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Seagate Introduces BlackArmor NAS 110 for Small Businesses


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Oct 9, 2007
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Adding to its suite of scalable storage solutions for small business, Seagate today announced availability of the BlackArmor NAS 110 network storage server. This new offering is the first of the Seagate BlackArmor NAS family to include additional capabilities designed to meet the specific needs of small/home offices and prosumers who crave the latest NAS technology. Available immediately through Seagate.com and leading retailers and e-tailers such as Best Buy, Staples, Amazon.com and Newegg, the BlackArmor NAS 110 server can be purchased for a manufacturer’s suggested retail price (MSRP) of $229.99 for 1TB and $349.99 for 2TB.

The BlackArmor NAS 110 network storage server includes the following features:
  • Backup and protection for up to 10² network-connected PCs with incremental and full-system, automatic backup.
  • Support for Windows Server 2008 allowing customer to use it as their primary business server.
  • Ability to centralize, stream and share media files and documents from computers on a network, share them with other DLNA compliant devices and computers on the network running iTunes software.
  • Remote access with intuitive, web-based management interface, allowing customers to designate user access manually or integrate with Microsoft Active Directory.
  • Wiki server support so business can host an intranet share site to improve visibility and collaboration.
  • Quick start features, ability to easily view or map shared volumes to a computer, or back up the PC from which you are working from, using the BlackArmor Discovery tool software, which automatically displays all BlackArmor NAS products connected to the network.
  • Instant files duplication from storage devices such as digital cameras and USB drives connected to the front USB port using the OneTouch backup button.
  • Full system recovery of the operating system, programs and settings, in the event of a system crash or failure with SafetyDrill+ software.
  • Event notification to help prevent and manage drive errors or disruption.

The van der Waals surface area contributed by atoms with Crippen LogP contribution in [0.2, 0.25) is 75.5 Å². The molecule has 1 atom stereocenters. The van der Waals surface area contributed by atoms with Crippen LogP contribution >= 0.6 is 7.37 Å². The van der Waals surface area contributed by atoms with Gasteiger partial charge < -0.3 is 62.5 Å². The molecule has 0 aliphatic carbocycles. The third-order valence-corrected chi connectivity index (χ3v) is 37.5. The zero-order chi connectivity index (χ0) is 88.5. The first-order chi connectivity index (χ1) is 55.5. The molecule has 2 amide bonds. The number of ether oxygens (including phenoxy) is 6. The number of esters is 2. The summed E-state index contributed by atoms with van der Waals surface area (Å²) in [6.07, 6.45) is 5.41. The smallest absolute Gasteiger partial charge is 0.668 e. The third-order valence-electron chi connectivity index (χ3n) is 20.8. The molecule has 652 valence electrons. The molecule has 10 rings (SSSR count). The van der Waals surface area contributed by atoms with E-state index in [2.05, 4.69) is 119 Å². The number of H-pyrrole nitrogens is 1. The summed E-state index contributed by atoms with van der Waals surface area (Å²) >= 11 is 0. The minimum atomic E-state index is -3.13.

• Two additional USB ports to connect extra USB storage devices, easily share a USB printer or connect an uninterrupted power supply (UPS) to safeguard from power failure.
The new BlackArmor NAS 110 server complements Seagate’s existing line of two-and-four bay NAS solutions, ranging from 1TB to 8TB, allowing businesses to buy what they need now, with the confidence that their storage capacity can scale as their business grows . As with all solutions in the Seagate BlackArmor suite, the new BlackArmor NAS 110 helps protect important data with automatic full-system backup, SafetyDrill+ bare metal recovery software and powerful hardware-based 256-bit encryption.
Nov 26, 2008
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I like the clean slick look of the case and the 1TB is good price. If I was going to get this I would wait for 2TB's to drop in price because paying an extra 120 bucks for another TB seems kinda high priced.
Last edited:


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Feb 6, 2007
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I'm a bit baffled at the PR-speak in this news item.
Why say it's specifically for "home/small office and prosumers", when a 1 or 2 TB backup is not unrealistic for someone who simply stores a fair amount of data?
Why use the "Ten squared" nomenclature instead of just saying 100?
They also did not specify if this device is RAID capable. Given that it is supposed to be a primary backup for your entire system (or 100 of them), one would think a little data redundancy within the unit would not be out of line.

I give it the official Kreij rating of "Meh". (although I've never been dissapointed with a Seagate product that I have purchased)
Mar 12, 2006
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Why use the "Ten squared" nomenclature instead of just saying 100?
It doesnt actually mean 10 squared, the press release simply had a notation about that claim, which is:
"Product ships with five licenses, but more can be purchased from Seagate.com in 2-pack and 5-pack bundles". The press release is here.

They also did not specify if this device is RAID capable. Given that it is supposed to be a primary backup for your entire system (or 100 of them), one would think a little data redundancy within the unit would not be out of line.
I think the NAS 110 is a single drive unit, so the only way you could do raid is with multiple units configured via software mirroring. Seagate has the 240 and the 440 which hold 2x, and 4x hard drives as far as I can tell. So the 110 is just the baby model, its a step up from an external hard drive but not really a full featured NAS device in my eyes. But still, having one of these in a small office with 5-10 systems backing up data to it....not a bad solution compared to having a big server that is completely overkill, or what most small businesses do...have no back ups at all.